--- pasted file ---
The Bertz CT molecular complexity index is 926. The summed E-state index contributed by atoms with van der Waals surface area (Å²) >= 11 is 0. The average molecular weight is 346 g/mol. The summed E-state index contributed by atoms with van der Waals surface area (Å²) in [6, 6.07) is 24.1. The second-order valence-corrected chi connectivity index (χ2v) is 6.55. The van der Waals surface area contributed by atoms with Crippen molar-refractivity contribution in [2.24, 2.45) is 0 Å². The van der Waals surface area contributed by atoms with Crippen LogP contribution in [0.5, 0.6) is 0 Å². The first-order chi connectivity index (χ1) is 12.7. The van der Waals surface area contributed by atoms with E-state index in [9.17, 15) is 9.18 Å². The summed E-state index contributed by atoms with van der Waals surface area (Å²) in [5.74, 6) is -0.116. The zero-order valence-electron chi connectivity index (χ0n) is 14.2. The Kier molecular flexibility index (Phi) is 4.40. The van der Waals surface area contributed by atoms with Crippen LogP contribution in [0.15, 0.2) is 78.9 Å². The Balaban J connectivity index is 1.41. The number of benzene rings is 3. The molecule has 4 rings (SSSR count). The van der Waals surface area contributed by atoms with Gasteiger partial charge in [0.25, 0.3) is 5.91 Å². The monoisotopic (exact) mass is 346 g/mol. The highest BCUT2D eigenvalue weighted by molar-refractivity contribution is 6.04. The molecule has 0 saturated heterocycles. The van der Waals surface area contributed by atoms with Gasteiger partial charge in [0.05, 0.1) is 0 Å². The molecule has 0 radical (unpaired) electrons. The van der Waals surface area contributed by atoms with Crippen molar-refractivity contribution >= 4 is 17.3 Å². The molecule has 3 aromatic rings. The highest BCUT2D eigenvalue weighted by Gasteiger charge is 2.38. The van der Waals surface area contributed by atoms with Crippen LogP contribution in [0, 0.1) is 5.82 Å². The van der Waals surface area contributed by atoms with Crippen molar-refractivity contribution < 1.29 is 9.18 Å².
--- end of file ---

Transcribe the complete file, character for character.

The Bertz CT molecular complexity index is 926. The summed E-state index contributed by atoms with van der Waals surface area (Å²) >= 11 is 0. The average molecular weight is 346 g/mol. The summed E-state index contributed by atoms with van der Waals surface area (Å²) in [6, 6.07) is 24.1. The second-order valence-corrected chi connectivity index (χ2v) is 6.55. The van der Waals surface area contributed by atoms with Crippen molar-refractivity contribution in [2.24, 2.45) is 0 Å². The van der Waals surface area contributed by atoms with Crippen LogP contribution in [0.5, 0.6) is 0 Å². The first-order chi connectivity index (χ1) is 12.7. The van der Waals surface area contributed by atoms with E-state index in [9.17, 15) is 9.18 Å². The summed E-state index contributed by atoms with van der Waals surface area (Å²) in [5.74, 6) is -0.116. The zero-order valence-electron chi connectivity index (χ0n) is 14.2. The Kier molecular flexibility index (Phi) is 4.40. The van der Waals surface area contributed by atoms with Crippen LogP contribution in [0.15, 0.2) is 78.9 Å². The Balaban J connectivity index is 1.41. The number of benzene rings is 3. The molecule has 4 rings (SSSR count). The van der Waals surface area contributed by atoms with Gasteiger partial charge in [0.25, 0.3) is 5.91 Å². The monoisotopic (exact) mass is 346 g/mol. The highest BCUT2D eigenvalue weighted by molar-refractivity contribution is 6.04. The molecule has 0 saturated heterocycles. The van der Waals surface area contributed by atoms with Gasteiger partial charge in [0.05, 0.1) is 0 Å². The molecule has 0 radical (unpaired) electrons. The van der Waals surface area contributed by atoms with Crippen molar-refractivity contribution >= 4 is 17.3 Å². The molecule has 3 aromatic rings. The highest BCUT2D eigenvalue weighted by Gasteiger charge is 2.38. The van der Waals surface area contributed by atoms with Crippen LogP contribution in [0, 0.1) is 5.82 Å². The van der Waals surface area contributed by atoms with Crippen molar-refractivity contribution < 1.29 is 9.18 Å².